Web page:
In Cincinnati, Rory Glynn noted with Saturday's crowd of 41,680, "the Reds have drawn 1,934,904” at home so far this season. The team has 15 home games remaining and is averaging "29,768 through 65 dates.” If the Reds average 26,273 in the final 16 games, “they would break the single-season high for Great American Ball Park, currently 2,355,259 in 2003, the stadium's inaugural season.” Keeping that pace with kids back in school “is always a challenge, but a first-place club trying to clinch a playoff spot certainly should help the cause” (CINCINNATI ENQUIRER, 8/25).

BABYSITTERS CLUB: ESPN DALLAS’ Jean-Jacques Taylor wrote Cowboys WR Dez Bryant “has agreed to a rigorous set of rules designed and implemented by owner Jerry Jones and the Cowboys to prevent any off-the-field issues.” The Cowboys “informed [NFL Commissioner Roger Goodell] of the rules being put in place for Bryant, and he decided that was good enough for him” (, 8/27). In Ft. Worth, Mac Engel writes of the new rules for Bryant, “Despite what you think about his chances of being able to get it together, the Cowboys have to try” (FT. WORTH STAR-TELEGRAM, 8/28).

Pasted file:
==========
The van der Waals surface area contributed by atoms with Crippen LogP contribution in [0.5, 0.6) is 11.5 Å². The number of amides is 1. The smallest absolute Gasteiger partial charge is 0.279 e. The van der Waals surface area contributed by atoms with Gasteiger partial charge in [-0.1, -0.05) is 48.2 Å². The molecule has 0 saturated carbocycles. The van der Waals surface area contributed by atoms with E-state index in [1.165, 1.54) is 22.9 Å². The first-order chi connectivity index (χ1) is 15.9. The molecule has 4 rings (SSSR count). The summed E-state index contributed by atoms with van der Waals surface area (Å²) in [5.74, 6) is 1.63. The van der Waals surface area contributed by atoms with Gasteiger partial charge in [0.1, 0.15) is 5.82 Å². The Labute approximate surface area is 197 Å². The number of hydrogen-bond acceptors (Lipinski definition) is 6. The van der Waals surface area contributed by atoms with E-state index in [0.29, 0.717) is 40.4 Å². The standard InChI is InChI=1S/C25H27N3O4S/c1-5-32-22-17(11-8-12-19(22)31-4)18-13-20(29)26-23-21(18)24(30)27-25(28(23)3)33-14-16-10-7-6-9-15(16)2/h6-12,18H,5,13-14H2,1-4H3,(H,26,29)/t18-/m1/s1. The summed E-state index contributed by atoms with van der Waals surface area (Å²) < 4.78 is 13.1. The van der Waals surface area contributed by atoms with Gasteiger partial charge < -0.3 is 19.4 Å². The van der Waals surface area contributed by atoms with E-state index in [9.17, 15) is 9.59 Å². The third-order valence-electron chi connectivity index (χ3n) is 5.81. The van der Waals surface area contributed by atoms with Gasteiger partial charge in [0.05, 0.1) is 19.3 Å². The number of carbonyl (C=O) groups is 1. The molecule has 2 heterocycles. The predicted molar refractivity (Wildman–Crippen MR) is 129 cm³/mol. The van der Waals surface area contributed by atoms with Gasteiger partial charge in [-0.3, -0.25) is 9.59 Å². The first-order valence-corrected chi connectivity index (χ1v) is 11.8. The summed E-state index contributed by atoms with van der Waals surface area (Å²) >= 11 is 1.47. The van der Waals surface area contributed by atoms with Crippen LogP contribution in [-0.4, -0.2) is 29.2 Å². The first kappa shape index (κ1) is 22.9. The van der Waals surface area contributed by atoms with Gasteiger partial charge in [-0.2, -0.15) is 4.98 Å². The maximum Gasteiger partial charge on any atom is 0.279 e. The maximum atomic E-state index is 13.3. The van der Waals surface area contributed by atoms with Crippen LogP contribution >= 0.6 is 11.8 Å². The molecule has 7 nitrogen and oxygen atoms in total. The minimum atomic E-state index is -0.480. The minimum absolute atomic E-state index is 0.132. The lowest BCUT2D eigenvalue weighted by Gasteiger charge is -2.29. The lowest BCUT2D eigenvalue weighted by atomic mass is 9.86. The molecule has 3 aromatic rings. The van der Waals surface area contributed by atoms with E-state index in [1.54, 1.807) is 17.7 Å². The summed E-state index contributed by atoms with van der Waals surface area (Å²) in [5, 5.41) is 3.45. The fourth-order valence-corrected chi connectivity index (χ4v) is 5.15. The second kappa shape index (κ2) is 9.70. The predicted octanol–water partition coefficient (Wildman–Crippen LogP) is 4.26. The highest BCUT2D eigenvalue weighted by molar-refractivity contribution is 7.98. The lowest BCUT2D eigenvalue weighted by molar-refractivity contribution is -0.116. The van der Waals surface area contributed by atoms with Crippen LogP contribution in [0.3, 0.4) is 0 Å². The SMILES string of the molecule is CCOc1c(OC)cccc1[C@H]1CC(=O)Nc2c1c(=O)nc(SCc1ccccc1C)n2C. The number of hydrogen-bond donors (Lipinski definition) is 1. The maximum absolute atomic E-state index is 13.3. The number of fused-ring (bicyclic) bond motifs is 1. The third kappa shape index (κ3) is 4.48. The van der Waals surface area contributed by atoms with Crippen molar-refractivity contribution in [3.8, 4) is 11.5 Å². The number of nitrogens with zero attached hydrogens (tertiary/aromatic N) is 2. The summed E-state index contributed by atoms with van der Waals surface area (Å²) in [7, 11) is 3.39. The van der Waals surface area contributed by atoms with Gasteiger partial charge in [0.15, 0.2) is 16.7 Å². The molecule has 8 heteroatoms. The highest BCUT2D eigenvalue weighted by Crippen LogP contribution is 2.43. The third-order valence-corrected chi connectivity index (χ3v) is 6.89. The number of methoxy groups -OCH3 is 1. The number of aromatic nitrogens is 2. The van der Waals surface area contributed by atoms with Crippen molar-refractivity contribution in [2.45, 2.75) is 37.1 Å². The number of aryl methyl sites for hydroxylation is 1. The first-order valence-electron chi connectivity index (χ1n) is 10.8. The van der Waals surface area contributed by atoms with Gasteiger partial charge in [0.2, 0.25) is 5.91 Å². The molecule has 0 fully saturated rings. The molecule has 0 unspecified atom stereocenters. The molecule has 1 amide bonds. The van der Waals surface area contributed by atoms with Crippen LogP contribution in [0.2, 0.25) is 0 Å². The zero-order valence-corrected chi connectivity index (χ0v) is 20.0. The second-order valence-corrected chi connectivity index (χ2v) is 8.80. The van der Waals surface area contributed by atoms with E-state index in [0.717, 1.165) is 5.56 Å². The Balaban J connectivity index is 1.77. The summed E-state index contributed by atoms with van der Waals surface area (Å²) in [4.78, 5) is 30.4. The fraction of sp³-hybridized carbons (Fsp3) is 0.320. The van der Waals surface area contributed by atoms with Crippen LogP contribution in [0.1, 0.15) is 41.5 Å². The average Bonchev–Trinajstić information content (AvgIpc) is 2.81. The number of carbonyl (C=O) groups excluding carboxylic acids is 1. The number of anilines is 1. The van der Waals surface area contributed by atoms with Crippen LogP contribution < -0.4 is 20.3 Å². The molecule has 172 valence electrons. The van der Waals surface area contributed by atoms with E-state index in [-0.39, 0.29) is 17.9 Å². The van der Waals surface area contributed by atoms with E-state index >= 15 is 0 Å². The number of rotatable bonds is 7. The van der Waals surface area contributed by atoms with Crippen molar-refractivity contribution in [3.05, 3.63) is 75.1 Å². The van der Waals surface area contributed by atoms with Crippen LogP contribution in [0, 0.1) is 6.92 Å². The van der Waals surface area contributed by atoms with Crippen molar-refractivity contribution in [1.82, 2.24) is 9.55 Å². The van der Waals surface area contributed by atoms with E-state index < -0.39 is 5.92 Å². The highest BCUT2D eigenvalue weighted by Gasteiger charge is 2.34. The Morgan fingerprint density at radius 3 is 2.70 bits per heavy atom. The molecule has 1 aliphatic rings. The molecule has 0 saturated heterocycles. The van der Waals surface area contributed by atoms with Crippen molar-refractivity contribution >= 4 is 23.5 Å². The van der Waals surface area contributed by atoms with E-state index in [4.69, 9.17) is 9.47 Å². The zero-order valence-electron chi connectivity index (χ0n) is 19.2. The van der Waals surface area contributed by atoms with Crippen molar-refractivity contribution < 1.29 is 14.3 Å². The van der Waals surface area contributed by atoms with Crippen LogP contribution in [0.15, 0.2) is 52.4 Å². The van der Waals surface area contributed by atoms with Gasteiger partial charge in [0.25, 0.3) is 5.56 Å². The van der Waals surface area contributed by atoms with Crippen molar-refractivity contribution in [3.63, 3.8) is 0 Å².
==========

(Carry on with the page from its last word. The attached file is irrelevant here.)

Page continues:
A midnight curfew
No drinking alcohol
No strip clubs; can only attend nightclubs approved by Cowboys and must have a security team with him
Attend counseling sessions twice a week
A rotating three-man security team with one man with Bryant at all times
Security will drive Bryant to practices, games and team functions

DECLARATION OF LOYALTY: In Oakland, Matthew Artz writes city Mayor Jean Quan yesterday “declared the second week of September as ‘Oakland Loves its Sports Teams Week’ with events scheduled both for the Raiders Sept. 10 home opener and a Sept. 14 A's game.” A's co-Owner Lew Wolff is “still seeking approval from his fellow owners to move the club to downtown San Jose, while the Warriors need no such permission to make good on their plan to pack up for a proposed waterfront arena” in S.F. The Raiders “want to stay, but haven't disclosed how they would help finance the new stadium they want built at the Coliseum site” (OAKLAND TRIBUNE, 8/28).

DIFFERENT LEADERSHIP STYLES: In Memphis, Geoff Calkins wrote prospective Grizzlies Owner Robert Pera “didn't technically extend the lease” at FedExForum, “but he bolstered it.” He appears to have “gained something [outgoing Owner Michael] Heisley never had in more than a decade in Memphis: real, committed, enthusiastic partners.” Pera “may or may not be a good owner over the long haul,” but it is “striking, the way he has gone about his business so far, and the way it differs from Heisley” (Memphis COMMERCIAL APPEAL, 8/26).